Eating grapes and green beans in winter isn’t all that
novel. We’re used to buying whatever we feel like all year
round. But some people are rejecting what’s convenient.
They’re going on a diet that means they can’t get what they
need from the supermarket. The GLRC’s Rebecca
Eating grapes and green beans in winter isn’t all that novel. We’re used to
buying whatever we feel like all year round. But some people are rejecting
what’s convenient. They’re going on a diet that means they can’t get what
they need from the supermarket. The GLRC’s Rebecca Williams explains:
When the snow flies, most of us will trudge to the store in heavy coats.
But Holley duMond will just be walking out to her freezer.
(Sound of footsteps and freezer opening)
“These are our fruits, we eat a ton of blueberries throughout the winter.
And all of that is ratatouille and then there’s corn. And then underneath here is the
beginning of our meat stores for the winter, but that will fill up to the
Holley duMond has her hands full. She and her husband have busy jobs and a
3 year old daughter. They also have a basement full of mason jars. As the
Michigan harvests come in, they spend four days a week buying locally-grown
cherries and sweet corn and squashes, and chopping and cooking and canning.
duMond says yeah, sometimes people call them crazy. But she’s proud that
even in the winter, her family gets half of their diet from local sources.
Holley duMond says at first, she just felt local food would be fresher and
healthier. Then, she says she learned how far most food travels. Some
recent studies say your average piece of produce travels 1500 miles from
field to store. duMond says she worries about the environmental costs of
shipping lettuce from California, or apples from New Zealand or China.
“We do believe that every dollar that we spend is a vote, and so I think politically
we’re helping to change some of the bigger systems that we just don’t like
and don’t appreciate.”
duMond says for her family, it’s been a gradual shift. They eat local meat
and produce but they still drink coffee and eat chocolate that’s shipped in
from far away.
But some local eaters make food buying sound like an Olympic contest. James
Mackinnon and his partner Alisa Smith spent a year on what they call the
“We were absolutely 100% hardcore about it by the end. In our house and
crossing our plates, by the end of last year there was absolutely nothing
that hadn’t been produced from within 100 miles.”
And that means every meal, every glass of wine, every spice, except for
salt. The couple started their experiment during a long cold spring in
their Vancouver apartment. Their first attempts didn’t exactly work out.
They ate potatoes and turnips and kale. They lost 15 pounds in six weeks.
They pulled all-nighters canning hundreds of pounds of vegetables.
But Mackinnon says things really started to turn around. Their 100-mile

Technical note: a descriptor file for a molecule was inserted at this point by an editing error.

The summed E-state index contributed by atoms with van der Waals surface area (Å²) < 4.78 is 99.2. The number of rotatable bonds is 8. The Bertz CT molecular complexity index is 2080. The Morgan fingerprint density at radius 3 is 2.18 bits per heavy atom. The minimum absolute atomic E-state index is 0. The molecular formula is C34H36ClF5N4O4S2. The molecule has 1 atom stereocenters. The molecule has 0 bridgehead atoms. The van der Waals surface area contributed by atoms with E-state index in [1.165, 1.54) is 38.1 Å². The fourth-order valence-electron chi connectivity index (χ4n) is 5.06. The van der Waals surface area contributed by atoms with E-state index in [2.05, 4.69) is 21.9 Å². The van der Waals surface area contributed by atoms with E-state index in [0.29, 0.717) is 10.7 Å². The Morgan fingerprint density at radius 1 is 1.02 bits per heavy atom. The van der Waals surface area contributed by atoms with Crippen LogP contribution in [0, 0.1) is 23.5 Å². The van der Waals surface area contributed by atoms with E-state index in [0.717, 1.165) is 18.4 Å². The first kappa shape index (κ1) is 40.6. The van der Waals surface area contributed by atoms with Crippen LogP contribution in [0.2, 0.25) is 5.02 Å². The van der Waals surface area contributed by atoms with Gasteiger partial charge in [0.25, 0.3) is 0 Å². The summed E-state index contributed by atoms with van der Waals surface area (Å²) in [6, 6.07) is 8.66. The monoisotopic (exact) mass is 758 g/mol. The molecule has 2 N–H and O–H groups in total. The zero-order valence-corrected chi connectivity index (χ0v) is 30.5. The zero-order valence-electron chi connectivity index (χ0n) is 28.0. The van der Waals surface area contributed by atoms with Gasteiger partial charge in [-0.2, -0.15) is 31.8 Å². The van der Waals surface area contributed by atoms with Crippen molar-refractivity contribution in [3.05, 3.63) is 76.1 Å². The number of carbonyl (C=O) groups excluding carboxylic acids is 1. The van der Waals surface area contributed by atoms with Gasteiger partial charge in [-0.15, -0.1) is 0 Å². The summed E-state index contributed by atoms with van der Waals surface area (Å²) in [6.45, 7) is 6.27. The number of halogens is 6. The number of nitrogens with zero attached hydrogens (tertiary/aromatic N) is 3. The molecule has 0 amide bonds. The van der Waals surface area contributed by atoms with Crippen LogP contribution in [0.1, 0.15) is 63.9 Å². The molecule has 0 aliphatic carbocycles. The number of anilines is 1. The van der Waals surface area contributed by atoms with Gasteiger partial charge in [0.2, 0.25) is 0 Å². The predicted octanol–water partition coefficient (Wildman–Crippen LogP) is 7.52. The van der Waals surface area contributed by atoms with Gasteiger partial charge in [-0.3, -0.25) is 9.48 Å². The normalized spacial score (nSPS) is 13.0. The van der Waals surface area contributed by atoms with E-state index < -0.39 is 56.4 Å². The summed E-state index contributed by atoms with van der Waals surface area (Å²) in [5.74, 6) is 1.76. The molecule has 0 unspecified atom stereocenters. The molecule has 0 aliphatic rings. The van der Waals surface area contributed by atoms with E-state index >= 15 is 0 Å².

diet grew rich on trout and salmon, fuzzy melon, wild mushrooms and
“A whole year of eating unprocessed foods made from scratch, picked at their
seasonal peak. We felt fantastic for the entire year. The year of the 100-Mile Diet was almost certainly the most diverse diet I’ve ever eaten.”
Mackinnon says he found nearby farmers growing delicious rare varieties of
tomatoes and apples that wouldn’t be economical for supermarkets to sell.
The ranks of local eaters are growing. A similar group of 100-mile eaters
sprung up independently in San Francisco. They call themselves “locavores,” as in local
And there are the 80 thousand members of Slow Food, a movement to defend traditional
foods and ways of cooking. They’re all firing back against one-stop shopping, but these
people say being truly devoted to local food is like an extra part-time job.
That’s because our food systems are not designed to be local. Rich Pirog
heads up the marketing and food systems program at the Leopold Center for
Sustainable Agriculture. He says after World War II, farmers were
encouraged to expand and specialize in just a couple of products such as
corn and soybeans:
“We’ve seen our food system become more specialized, food is traveling
farther distances, and as we have moved into the last two decades, we’ve
seen that shift to be even more global.”
Pirog says chances are, your supermarket apples are more likely to come from
China than your local orchard. He says pushing back against the global food
system is no easy feat, but he doesn’t think most locavores want to cut off
“But what they’re advocating is, I would say, is an incremental approach where
in season we provide more of the food that we are able to grow.”
Pirog says reviving 10 to 20 percent of local food sources could boost local
So, locavores near you are canning food instead of buying cans because they
think it might just be better tasting and it might be better for the earth.
For the GLRC, I’m Rebecca Williams.